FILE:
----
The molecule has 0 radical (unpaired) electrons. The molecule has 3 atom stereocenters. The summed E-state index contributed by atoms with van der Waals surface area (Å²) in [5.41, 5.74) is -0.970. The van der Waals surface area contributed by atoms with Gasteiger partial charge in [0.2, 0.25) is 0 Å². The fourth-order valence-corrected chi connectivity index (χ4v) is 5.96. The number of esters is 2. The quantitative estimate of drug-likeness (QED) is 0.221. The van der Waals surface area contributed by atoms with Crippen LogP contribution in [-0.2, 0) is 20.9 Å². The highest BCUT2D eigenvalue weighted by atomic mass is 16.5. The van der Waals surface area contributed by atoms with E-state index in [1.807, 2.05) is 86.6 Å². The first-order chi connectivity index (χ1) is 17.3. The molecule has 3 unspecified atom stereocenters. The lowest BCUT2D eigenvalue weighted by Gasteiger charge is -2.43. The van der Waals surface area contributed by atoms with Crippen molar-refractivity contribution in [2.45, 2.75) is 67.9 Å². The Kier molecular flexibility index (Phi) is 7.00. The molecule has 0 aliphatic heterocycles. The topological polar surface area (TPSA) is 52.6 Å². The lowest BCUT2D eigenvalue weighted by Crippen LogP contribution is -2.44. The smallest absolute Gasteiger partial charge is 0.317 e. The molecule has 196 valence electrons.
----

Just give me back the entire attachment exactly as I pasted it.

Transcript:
The molecule has 0 radical (unpaired) electrons. The molecule has 3 atom stereocenters. The summed E-state index contributed by atoms with van der Waals surface area (Å²) in [5.41, 5.74) is -0.970. The van der Waals surface area contributed by atoms with Gasteiger partial charge in [0.2, 0.25) is 0 Å². The fourth-order valence-corrected chi connectivity index (χ4v) is 5.96. The number of esters is 2. The quantitative estimate of drug-likeness (QED) is 0.221. The van der Waals surface area contributed by atoms with Crippen LogP contribution in [-0.2, 0) is 20.9 Å². The highest BCUT2D eigenvalue weighted by atomic mass is 16.5. The van der Waals surface area contributed by atoms with E-state index in [1.807, 2.05) is 86.6 Å². The first-order chi connectivity index (χ1) is 17.3. The molecule has 3 unspecified atom stereocenters. The lowest BCUT2D eigenvalue weighted by Gasteiger charge is -2.43. The van der Waals surface area contributed by atoms with Crippen molar-refractivity contribution in [2.45, 2.75) is 67.9 Å². The Kier molecular flexibility index (Phi) is 7.00. The molecule has 0 aliphatic heterocycles. The topological polar surface area (TPSA) is 52.6 Å². The lowest BCUT2D eigenvalue weighted by Crippen LogP contribution is -2.44. The smallest absolute Gasteiger partial charge is 0.317 e. The molecule has 196 valence electrons.